And if we can do it in an artistic eco-friendly manner, it may cast a soft shadow over the weeds turning them wetlands. This is something that has been lost on all the blind speeders.
With the way seems to work out, maybe we can have the worst of both worlds. AB 1991 passes and then HMB spends millions on fighting the various appeals. The clock runs out in 2011 so HMB gets to hand over an $18 million check.
It would interesting if the City ever did a P&L;on what Beachwood has cost so far. I'd put that number now at around $25 million and rising.
I'll try and slow down next time so I can better take in that special Kodak moment. The bright red color on the Stop the Traffic Light sign must be blurring my vision to where I can't see wetlands. It makes me just see weeds.
Perhaps you could help us all see what you think we're missing by changing the color on the sign to traffic light red. Then I'll be able to see it your way. Hopefully that change in paint color won't require too many permits or too much time.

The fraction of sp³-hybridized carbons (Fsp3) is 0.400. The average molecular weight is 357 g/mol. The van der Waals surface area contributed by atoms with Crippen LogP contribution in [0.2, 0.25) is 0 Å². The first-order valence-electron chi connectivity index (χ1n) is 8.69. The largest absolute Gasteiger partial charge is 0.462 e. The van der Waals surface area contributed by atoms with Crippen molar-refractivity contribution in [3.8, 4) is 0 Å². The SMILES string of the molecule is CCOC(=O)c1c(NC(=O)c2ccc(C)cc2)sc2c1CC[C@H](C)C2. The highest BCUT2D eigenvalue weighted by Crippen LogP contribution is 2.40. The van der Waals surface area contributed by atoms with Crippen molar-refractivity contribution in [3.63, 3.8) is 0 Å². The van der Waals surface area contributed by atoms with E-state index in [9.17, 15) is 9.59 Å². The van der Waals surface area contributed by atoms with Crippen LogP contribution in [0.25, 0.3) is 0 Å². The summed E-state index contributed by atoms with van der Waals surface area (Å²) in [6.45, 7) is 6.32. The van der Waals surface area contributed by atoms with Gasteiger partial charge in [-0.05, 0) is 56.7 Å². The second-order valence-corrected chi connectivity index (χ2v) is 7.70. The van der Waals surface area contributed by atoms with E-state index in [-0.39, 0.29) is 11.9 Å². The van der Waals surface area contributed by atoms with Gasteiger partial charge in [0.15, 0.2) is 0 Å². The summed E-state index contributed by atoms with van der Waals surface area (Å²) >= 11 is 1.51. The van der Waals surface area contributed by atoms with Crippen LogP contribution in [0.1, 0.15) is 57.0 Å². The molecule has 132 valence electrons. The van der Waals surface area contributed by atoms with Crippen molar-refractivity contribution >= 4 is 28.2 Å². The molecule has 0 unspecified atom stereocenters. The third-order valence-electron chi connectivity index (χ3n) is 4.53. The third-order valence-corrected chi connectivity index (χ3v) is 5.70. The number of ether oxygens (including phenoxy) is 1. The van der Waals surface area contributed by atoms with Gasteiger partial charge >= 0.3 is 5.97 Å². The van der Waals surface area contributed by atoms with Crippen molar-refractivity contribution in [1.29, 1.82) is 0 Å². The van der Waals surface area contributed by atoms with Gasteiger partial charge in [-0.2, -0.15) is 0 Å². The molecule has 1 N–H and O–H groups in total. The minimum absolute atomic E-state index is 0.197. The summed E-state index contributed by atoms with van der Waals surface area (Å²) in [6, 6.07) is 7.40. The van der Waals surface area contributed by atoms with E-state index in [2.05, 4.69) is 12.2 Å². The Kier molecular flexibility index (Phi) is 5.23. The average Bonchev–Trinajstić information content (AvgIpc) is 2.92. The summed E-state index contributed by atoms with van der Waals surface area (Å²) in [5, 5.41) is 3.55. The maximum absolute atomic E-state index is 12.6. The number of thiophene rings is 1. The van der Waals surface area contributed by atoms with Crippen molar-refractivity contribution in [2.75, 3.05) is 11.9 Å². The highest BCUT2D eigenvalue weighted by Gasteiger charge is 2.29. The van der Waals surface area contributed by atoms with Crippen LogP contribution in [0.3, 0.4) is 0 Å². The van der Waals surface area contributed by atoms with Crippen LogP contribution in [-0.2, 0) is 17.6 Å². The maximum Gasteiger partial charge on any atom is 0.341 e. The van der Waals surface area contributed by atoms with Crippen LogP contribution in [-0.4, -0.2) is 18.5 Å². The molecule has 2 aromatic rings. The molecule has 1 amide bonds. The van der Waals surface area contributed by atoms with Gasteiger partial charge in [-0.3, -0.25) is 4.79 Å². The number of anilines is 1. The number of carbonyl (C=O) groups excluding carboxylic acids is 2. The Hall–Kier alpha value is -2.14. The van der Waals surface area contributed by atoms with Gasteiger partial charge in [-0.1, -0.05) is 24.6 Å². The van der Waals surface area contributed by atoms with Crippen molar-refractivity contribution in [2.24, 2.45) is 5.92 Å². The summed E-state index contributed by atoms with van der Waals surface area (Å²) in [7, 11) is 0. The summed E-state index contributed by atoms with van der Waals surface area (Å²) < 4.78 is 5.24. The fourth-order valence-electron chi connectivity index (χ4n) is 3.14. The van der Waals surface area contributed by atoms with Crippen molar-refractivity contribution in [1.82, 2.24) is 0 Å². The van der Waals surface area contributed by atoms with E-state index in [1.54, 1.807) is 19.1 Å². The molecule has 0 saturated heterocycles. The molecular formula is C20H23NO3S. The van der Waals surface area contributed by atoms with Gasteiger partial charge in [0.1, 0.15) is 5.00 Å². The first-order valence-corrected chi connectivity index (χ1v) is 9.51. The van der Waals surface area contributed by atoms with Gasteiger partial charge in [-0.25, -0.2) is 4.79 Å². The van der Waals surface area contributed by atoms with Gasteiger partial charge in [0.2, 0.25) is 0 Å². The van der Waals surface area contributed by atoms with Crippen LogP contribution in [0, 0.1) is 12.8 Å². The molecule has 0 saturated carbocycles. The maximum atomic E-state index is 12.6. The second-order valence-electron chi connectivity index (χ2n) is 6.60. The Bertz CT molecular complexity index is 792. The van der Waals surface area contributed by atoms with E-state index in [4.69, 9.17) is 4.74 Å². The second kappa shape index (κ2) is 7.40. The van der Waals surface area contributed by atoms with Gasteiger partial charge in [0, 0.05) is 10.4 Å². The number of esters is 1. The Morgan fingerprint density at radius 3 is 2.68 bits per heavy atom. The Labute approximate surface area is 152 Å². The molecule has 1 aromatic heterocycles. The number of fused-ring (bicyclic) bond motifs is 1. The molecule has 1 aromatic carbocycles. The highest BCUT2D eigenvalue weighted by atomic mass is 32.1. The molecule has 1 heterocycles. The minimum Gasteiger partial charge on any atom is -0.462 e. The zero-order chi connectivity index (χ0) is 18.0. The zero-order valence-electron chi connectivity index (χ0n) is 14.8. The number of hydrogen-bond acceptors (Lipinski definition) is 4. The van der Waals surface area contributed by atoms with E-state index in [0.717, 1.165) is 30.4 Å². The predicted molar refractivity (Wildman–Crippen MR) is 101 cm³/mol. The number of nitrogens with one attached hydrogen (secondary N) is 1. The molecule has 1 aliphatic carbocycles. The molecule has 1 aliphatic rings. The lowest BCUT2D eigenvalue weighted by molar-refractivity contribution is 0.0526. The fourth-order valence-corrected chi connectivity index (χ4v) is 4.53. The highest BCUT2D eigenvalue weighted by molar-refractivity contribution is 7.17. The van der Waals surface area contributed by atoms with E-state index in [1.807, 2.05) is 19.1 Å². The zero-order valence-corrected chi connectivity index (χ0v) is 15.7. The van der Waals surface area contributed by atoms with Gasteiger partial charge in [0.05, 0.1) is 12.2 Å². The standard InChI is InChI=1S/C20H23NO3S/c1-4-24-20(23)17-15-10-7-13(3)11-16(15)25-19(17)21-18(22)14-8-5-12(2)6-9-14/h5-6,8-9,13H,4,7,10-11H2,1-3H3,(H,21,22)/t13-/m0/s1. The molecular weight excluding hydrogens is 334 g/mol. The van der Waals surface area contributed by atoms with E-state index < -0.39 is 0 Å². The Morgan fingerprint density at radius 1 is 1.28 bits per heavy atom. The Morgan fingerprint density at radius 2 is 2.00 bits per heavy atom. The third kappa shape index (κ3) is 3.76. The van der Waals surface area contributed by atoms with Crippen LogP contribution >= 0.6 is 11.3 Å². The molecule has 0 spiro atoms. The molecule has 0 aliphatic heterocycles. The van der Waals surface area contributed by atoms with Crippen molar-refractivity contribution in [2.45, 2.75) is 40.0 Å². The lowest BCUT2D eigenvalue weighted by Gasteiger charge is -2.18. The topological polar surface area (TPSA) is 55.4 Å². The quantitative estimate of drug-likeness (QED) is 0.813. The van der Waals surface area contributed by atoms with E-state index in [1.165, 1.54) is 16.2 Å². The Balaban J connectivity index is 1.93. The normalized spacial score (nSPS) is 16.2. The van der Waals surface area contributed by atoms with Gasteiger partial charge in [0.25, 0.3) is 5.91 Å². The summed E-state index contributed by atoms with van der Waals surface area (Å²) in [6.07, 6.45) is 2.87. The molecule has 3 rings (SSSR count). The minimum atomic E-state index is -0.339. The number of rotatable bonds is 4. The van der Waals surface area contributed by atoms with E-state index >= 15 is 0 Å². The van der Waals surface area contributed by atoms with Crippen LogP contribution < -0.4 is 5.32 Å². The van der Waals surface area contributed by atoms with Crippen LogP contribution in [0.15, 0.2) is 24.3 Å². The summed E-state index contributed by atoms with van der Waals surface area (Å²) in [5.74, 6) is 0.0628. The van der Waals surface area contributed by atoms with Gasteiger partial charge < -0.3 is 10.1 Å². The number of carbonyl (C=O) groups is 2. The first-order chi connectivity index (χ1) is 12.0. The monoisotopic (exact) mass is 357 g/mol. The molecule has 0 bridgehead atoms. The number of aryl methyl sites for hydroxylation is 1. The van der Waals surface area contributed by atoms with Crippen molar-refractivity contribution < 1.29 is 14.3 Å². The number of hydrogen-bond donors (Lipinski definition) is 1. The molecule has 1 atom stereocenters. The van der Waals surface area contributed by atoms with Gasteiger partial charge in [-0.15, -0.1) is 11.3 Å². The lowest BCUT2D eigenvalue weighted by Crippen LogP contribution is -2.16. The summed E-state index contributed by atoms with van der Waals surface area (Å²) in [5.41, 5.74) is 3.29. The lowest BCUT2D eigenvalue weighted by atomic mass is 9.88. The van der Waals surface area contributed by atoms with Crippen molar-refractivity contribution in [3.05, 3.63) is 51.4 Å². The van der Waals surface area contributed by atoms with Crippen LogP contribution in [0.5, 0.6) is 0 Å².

If my carrying about the town I've lived in for over 25 years makes me selfish, so be it.
I haven't been pleased with the constant stalling of projects for too long and the wasteful spending of millions of dollars of money.
We all knew this day would come. We just didn't know the lawsuit that do the City in.
Anyway, 1991 only applies to HMB. I do agree that it could be the future blueprint, if altered, to where it could work elsewhere. But I'm less concerned with that maybe then finding $18 million.
And again, this is what happens when you put your fate in other peoples' hands. So hopefully, this will be the beginning on a new area in HMB. If for no other reason, the City will be too crippled financially to wage another battle.
I would say that when all is said and done, the winners will be the lucky lawyers who have been feeding at the HMB gravy train for years. But isn't that always the case.
From a resident of HMB, I'm more concerned about my town. This bill has been crafted to only apply to HMB.